I’m not a huge fan of the word “owner.” I own my clothes, I own my phone, but do I own my pets? If anything, they own me! But in all seriousness, I prefer the term pet-parents, or even just parents. After all, I raised my pets, I care for my pets, I assume responsibility for my pets, and I love them. They are family.
Being a pet parent can be a roller-coaster ride. The “baby” months are often a lot of work. If you have a puppy, you’re constantly preoccupied with crate-training and/or potty training, teaching them what is okay to chew on and what is not, building trust as their pet-parent as well as making sure they have plenty of socialization with other people and other animals so they grow to be healthy, happy, safe, trusting adults, and so much more! If you have a kitten, your hands will look like you got in a fight with a scalpel for a good few months while teaching Kitty that your body is NOT a scratching post! RIP curtains until kitty learns the appropriate places to scratch, and that toys are not the same as body parts. The truth is, every young animal relies on you to dedicate the time, love, and patience it takes to guide them.
Like a parent of tiny humans, your “job” as a pet-parent is never over. That animal will need you to care for them consistently and dependably every day of their life, but as a pet-parent, I can honestly say that the love and appreciation they give you back is worth every “accident” on the floor, every accidentally ruined curtain, and even the minutes of sleep you lose because you have to get up early and make sure your dog gets a short walk to poo and pee, or morning play sessions with kitty so they are not a bundle of mischievous energy while you are at work.
Being a pet parent can be inevitably heartbreaking. I got my first cat at eleven years old, and she was my best friend. Tinkerbelle and I had a bond that I struggle to find words to describe. One summer, I went to camp for four weeks and Tinkerbelle was left in my father’s care. An indoor kitty, she escaped past my father one day and hid under our gazebo. My dad was quite worried, and daily he would sit out there and try to coax her out, but she would not come to him no matter what he did. He left food and water for her every day, and sat by the gazebo every night faithfully until I arrived home. Immediately I went to the gazebo and called her, and she shot out from her tiny hiding place and right into my arms in five seconds. The look on my father’s face was priceless!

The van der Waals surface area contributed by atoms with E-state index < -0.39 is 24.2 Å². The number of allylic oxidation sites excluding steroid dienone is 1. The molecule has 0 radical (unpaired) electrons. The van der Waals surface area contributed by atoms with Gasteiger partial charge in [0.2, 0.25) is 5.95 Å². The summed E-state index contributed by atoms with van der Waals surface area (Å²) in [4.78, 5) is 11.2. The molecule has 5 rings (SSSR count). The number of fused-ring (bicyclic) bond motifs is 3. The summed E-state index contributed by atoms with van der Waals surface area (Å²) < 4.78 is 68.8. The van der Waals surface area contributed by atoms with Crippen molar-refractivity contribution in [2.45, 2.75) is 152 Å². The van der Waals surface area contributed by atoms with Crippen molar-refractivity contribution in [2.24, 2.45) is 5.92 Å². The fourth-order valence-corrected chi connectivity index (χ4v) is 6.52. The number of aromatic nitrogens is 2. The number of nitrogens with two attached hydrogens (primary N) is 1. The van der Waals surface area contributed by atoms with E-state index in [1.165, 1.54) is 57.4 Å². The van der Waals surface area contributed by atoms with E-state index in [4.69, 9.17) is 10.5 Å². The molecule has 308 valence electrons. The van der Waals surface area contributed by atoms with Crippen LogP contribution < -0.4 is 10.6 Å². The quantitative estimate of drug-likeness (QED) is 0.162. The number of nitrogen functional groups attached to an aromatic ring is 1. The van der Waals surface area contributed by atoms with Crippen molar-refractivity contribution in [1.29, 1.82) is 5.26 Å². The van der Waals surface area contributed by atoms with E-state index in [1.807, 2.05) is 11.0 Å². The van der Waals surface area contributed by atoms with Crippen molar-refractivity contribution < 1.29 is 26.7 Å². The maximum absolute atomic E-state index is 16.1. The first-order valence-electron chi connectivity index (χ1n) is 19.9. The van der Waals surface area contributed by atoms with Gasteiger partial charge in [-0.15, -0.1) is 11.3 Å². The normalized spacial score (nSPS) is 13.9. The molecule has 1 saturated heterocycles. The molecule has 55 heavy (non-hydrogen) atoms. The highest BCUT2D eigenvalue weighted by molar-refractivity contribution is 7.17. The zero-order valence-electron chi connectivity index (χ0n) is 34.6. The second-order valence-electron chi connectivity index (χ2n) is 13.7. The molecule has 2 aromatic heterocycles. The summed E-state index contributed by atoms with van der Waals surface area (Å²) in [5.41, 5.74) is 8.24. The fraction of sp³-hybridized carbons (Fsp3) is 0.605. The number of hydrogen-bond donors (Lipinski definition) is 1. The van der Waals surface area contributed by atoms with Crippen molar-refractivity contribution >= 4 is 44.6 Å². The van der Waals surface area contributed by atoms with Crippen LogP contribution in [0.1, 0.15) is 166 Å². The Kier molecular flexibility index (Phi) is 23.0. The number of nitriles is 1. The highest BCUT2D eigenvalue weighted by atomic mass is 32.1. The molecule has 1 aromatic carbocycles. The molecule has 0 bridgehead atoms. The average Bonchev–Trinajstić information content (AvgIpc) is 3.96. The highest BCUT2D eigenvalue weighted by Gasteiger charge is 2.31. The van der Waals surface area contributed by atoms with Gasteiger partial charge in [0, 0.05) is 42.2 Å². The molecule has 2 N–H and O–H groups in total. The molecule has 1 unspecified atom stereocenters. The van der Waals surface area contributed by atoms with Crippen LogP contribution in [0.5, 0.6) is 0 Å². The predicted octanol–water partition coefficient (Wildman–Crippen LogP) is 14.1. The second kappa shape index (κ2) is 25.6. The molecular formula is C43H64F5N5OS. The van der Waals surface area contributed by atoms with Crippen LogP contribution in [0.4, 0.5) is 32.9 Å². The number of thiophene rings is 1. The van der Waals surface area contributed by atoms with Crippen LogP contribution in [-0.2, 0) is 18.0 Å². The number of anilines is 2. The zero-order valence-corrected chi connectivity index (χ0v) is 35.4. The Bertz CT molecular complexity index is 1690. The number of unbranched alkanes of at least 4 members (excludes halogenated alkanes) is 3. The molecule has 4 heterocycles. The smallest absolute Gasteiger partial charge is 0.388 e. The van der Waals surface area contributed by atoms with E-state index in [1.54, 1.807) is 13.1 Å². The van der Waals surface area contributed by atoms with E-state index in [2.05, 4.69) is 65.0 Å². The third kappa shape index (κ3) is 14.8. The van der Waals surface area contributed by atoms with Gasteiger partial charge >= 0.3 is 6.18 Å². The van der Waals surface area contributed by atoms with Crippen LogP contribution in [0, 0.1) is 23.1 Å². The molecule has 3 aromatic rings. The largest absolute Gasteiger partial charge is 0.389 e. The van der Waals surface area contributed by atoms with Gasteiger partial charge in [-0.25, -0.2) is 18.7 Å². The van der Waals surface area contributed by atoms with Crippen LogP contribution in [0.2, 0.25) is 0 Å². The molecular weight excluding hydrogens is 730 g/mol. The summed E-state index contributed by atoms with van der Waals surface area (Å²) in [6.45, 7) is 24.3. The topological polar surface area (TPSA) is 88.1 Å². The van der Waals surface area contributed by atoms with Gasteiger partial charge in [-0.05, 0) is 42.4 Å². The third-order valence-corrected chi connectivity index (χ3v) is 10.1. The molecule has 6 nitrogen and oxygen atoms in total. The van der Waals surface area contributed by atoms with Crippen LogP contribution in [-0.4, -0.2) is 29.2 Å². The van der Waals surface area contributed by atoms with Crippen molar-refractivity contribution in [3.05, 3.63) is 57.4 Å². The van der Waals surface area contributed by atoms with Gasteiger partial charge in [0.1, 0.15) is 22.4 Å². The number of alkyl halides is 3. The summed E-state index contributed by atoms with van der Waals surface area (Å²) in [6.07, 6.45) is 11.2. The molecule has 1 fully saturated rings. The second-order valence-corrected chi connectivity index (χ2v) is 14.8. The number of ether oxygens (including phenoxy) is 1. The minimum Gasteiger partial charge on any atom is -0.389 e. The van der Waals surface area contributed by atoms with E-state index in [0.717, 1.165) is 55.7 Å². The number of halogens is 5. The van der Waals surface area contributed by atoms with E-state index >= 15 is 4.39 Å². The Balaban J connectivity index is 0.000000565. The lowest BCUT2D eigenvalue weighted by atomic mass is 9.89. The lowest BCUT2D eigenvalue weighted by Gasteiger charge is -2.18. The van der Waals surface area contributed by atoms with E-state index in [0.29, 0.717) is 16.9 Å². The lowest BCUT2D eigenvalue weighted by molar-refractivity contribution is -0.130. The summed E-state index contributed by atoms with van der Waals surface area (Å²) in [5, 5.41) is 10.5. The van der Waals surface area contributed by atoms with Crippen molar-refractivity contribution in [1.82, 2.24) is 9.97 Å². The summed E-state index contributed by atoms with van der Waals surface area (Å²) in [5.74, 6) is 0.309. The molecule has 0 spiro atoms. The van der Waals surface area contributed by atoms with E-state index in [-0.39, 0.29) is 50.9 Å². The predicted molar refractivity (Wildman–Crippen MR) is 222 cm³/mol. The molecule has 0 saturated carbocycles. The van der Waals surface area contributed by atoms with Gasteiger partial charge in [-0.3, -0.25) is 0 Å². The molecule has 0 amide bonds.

When I was in my twenties, Tinkerbelle started having many health problems and those problems extended to her kidneys. She got very sick, and to my horror, it was suddenly up to me to make a decision for Tinkerbelle; life without quality, or to end her pain and let her move on. That was one of the hardest choices I ever had to make. I saw with her and held her paw as she was put to sleep and I tried to be silent and supportive to her, but tears were streaming down my cheeks. She looked up at me moments before her life ended, and I knew she understood what was happening, and she wasn’t angry with me.
There was a part of me that was so hurt and empty that I didn’t know if I should ever get another pet, but as empty as I felt from Tinkerbelle’s passing, I felt just as empty not having pets because I knew so many animals out there deserve to be loved as much as I had loved her. When I felt the time was right, I went to a rescue with the intention of adopting another cat, but I ended up coming home with my first dog, Lily.
Taking that leap into being a pet-parent again after I lost my first best friend took a lot of courage on my end. I know that it’s quite likely I will outlive all of the pets in my home right now, and even though the thought of having to go through that pain again terrifies me, I have no regrets about having them with me now and loving and caring for them like they deserve. I admire every pet-parent who has faced loss, who has gone above and beyond to meet their pet’s needs, and who, despite all of those things, can’t imagine life being any other way.
Please take a moment, if you are a pet-parent, to remind yourself what an amazing gift you are giving your pets. If you are not a pet-parent, but you have a family member or a friend who is, tell them that it is Pet Owner’s Appreciation Day, and remind them that their pets love them very much.
So many pets are in need of forever homes. If you’re thinking about expanding your family, please consider adopting a rescue. The gift you give them is priceless, immeasurable, and so very worth it. Stop by your local shelter, or contact a rescue near you today :).
Last note : I may be biased, but here at Emerald City Pet Rescue, we have PLENTY of extremely wonderful pets waiting to find their forever homes! Check out our website at http://www.emeraldcitypetrescue.org